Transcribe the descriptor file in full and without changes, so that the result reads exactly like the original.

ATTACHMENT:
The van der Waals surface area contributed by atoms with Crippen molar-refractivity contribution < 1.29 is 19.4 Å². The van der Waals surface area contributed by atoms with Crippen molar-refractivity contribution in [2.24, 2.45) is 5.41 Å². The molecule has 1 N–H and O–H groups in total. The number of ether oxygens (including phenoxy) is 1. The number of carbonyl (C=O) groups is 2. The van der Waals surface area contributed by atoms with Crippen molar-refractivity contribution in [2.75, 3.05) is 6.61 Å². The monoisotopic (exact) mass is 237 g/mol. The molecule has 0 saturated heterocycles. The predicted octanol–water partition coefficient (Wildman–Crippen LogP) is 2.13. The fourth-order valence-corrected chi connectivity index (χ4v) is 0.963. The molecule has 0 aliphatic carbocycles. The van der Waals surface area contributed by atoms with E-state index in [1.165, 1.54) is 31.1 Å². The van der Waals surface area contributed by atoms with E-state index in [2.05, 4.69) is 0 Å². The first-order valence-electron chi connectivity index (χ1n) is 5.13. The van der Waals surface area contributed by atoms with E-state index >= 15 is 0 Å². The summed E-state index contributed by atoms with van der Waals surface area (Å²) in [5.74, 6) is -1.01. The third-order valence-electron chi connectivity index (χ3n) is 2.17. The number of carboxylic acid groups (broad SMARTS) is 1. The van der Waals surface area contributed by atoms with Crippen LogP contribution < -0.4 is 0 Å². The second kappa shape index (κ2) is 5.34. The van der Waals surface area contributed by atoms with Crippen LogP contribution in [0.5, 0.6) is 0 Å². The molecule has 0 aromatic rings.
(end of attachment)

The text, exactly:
The van der Waals surface area contributed by atoms with Crippen molar-refractivity contribution < 1.29 is 19.4 Å². The van der Waals surface area contributed by atoms with Crippen molar-refractivity contribution in [2.24, 2.45) is 5.41 Å². The molecule has 1 N–H and O–H groups in total. The number of ether oxygens (including phenoxy) is 1. The number of carbonyl (C=O) groups is 2. The van der Waals surface area contributed by atoms with Crippen molar-refractivity contribution in [2.75, 3.05) is 6.61 Å². The monoisotopic (exact) mass is 237 g/mol. The molecule has 0 saturated heterocycles. The predicted octanol–water partition coefficient (Wildman–Crippen LogP) is 2.13. The fourth-order valence-corrected chi connectivity index (χ4v) is 0.963. The molecule has 0 aliphatic carbocycles. The van der Waals surface area contributed by atoms with E-state index in [1.165, 1.54) is 31.1 Å². The van der Waals surface area contributed by atoms with E-state index in [2.05, 4.69) is 0 Å². The first-order valence-electron chi connectivity index (χ1n) is 5.13. The van der Waals surface area contributed by atoms with E-state index >= 15 is 0 Å². The summed E-state index contributed by atoms with van der Waals surface area (Å²) in [5.74, 6) is -1.01. The third-order valence-electron chi connectivity index (χ3n) is 2.17. The number of carboxylic acid groups (broad SMARTS) is 1. The van der Waals surface area contributed by atoms with Crippen LogP contribution < -0.4 is 0 Å². The second kappa shape index (κ2) is 5.34. The van der Waals surface area contributed by atoms with Crippen LogP contribution in [0.5, 0.6) is 0 Å². The molecule has 0 aromatic rings.